Our true power is internal, and has nothing to do with any other human being, really.
(Yes, we have to run civilizations and that's for a different blog. This one is just about why we're emotionally triggered.)
Anyway, this dad stuff is so deep that last night I even had a dream about George Bush Sr. Say what?? I’ve never been one to sit on the right side of the political room, but I remember in real life bumping into him (literally walked right into him at the World Summit for Children in 1990 trying to find my co-worker at the United Nations) and thinking how statuesque he was. He smiled at me. His secret service men glared at me, but let me walk on.
My dream was nothing special. We were eating at the same restaurant and I had him call Tim on the phone as a joke. I woke up realizing that my psyche is really wrangling with this idea of Trump as titular head. Now I’m dreaming about George Bush? I’m pretty sure I didn’t even vote for him. But my unconscious appreciated his diplomacy as president, his initiative of “Collective Security”, his seemingly powerful love for Barbara. Stately. Regal. Calm. A therapist would say… A Good Daddy. LOL.
So now I sit with my emotional issues in the wake of the 2016 Presidential Election. Who knew a Trump Triumph would send me reeling? What do these players actually represent to each of us?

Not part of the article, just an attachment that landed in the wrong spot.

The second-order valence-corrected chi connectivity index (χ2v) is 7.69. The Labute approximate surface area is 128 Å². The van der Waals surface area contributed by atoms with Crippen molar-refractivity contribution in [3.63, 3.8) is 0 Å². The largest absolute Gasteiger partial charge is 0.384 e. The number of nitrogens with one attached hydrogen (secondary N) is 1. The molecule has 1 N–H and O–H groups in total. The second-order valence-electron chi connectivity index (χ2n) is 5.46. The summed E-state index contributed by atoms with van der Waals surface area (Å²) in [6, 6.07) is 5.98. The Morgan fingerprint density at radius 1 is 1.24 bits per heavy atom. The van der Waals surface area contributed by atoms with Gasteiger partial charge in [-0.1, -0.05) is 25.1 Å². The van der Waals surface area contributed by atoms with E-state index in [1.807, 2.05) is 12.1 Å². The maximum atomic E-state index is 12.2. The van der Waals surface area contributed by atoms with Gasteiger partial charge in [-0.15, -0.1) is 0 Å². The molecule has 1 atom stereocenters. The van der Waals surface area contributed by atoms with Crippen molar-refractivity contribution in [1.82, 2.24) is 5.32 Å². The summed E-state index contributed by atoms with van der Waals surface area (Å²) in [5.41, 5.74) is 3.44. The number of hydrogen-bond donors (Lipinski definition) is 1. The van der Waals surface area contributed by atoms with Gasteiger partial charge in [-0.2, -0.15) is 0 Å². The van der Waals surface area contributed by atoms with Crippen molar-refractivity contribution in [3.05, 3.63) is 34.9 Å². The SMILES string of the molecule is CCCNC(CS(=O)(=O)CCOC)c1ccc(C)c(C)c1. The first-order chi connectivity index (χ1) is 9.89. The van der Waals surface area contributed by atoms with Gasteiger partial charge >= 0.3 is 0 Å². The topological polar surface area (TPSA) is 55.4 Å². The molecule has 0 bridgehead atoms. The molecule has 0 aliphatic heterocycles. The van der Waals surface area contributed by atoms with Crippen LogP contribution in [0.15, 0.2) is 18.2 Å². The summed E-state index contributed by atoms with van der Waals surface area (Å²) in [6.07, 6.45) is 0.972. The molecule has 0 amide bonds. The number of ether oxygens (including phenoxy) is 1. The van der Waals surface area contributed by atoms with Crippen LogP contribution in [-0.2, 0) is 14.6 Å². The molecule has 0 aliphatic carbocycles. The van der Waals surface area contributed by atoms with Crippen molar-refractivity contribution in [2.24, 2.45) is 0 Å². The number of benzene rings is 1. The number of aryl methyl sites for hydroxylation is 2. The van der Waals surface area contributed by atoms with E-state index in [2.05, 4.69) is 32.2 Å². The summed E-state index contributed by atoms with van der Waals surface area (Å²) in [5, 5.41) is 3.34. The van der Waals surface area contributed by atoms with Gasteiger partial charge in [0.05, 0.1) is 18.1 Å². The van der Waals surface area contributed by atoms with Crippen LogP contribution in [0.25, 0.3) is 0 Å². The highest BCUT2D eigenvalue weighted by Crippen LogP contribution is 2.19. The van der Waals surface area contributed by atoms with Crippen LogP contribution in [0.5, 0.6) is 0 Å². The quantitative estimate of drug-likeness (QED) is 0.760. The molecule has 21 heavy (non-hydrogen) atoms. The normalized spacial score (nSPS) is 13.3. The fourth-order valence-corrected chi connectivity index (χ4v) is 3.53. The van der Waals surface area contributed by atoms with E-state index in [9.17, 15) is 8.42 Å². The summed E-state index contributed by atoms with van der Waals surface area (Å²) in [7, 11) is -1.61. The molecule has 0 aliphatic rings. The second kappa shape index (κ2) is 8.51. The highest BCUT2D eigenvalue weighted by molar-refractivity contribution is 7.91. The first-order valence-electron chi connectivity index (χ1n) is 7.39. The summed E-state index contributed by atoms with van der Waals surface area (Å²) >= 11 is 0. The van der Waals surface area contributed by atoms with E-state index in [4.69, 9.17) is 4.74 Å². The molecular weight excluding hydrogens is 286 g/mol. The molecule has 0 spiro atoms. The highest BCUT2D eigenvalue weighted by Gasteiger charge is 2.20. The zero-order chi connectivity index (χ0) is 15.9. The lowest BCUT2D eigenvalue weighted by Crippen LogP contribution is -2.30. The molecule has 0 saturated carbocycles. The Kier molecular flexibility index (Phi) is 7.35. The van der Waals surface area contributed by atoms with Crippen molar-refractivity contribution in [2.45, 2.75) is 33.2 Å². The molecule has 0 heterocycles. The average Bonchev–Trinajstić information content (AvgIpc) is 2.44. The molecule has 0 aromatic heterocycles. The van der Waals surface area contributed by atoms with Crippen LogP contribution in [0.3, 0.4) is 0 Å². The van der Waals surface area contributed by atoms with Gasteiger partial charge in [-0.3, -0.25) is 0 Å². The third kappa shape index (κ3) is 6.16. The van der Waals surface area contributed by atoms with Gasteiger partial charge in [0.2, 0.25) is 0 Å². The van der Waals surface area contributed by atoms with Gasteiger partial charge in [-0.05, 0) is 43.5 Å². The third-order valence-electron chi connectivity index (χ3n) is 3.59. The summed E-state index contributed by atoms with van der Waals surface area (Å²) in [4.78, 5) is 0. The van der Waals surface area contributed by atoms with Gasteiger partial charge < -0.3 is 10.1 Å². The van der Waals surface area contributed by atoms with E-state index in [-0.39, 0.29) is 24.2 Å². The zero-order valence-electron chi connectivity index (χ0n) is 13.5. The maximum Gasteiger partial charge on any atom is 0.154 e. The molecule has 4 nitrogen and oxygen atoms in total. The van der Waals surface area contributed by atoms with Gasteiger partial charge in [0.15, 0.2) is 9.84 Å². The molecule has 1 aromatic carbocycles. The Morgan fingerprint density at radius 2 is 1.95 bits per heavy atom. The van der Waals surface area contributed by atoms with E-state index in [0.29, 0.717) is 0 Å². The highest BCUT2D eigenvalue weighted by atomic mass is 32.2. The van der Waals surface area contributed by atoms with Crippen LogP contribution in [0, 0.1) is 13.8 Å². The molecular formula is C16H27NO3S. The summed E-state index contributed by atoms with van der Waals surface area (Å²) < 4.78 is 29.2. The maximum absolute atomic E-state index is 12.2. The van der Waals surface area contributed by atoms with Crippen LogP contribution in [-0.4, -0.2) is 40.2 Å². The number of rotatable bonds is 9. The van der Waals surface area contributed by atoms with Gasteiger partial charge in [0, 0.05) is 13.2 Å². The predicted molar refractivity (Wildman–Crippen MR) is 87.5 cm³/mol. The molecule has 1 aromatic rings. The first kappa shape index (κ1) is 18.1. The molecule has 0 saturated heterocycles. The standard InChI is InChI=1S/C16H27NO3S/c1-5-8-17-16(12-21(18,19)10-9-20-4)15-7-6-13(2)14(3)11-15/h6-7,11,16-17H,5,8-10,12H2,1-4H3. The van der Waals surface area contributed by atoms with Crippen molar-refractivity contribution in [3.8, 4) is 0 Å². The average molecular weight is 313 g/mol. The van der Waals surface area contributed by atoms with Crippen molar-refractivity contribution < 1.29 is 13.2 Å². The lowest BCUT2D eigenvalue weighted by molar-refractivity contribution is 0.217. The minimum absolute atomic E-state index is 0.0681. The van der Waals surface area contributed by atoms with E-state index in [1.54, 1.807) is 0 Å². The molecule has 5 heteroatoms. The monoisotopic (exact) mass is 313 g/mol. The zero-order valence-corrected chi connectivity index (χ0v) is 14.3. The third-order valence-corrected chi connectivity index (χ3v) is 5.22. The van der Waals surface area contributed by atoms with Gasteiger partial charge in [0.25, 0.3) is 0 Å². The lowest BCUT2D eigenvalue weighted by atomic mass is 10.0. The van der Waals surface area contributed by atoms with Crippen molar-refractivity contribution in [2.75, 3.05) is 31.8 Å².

Is this really about election results or is it about some deeper reckoning about their archetypal place in our minds. Trump, to me, is the archetype of a perpetrator or abuser or maniacal self-absorbed man.
My pain is not your pain. My fear is not your fear. Each of us has to have the human decency to witness the realities and pain of others – not only our own. We all underestimated the emotional pull that this president-elect triggered on BOTH sides, taking us to places way beyond partisan politics.
For those happy with Trump? I get it. Trump is not your Bad Daddy. He might even be your Sugar Daddy. LOL. He represents different things to different people, and everyone seems to be giving him too much power.
What if we all took our hurt and anger – or our need to gloat – a little deeper inside?
It’s not about who won. It’s about who and what we perceive to have won.
For the people terrified that Trump will set us back 100 years, it’s just a fear right now. In reality, even though the vitriol of some Trump supporters in this undercurrent has been galvanized and is ripping through our communities like a rabid dragon, no rights have been lost. On the contrary, we're collectively growing more vigilant against injustices targeted at specific groups.
For the people who have placed all of their hopes in Trump to give us peace and financial security? In reality, nothing has happened.
For the people who rejoice with division and hate? Your wounds must run deep, and the majority of people in this country will not let your brokenness hurt others. I promise you that.
Trump is no one's devil, savior, good or bad daddy. He's just a guy who won an election.
Let’s keep our crazy in check. Gnash teeth, fight, hiss, carry on, protest, gloat, call people names, have your stupid parades. Figure it out. I will, no doubt, continue to rant.
Then let’s move beyond the emotionalism and rise to our higher selves.
We got this, America.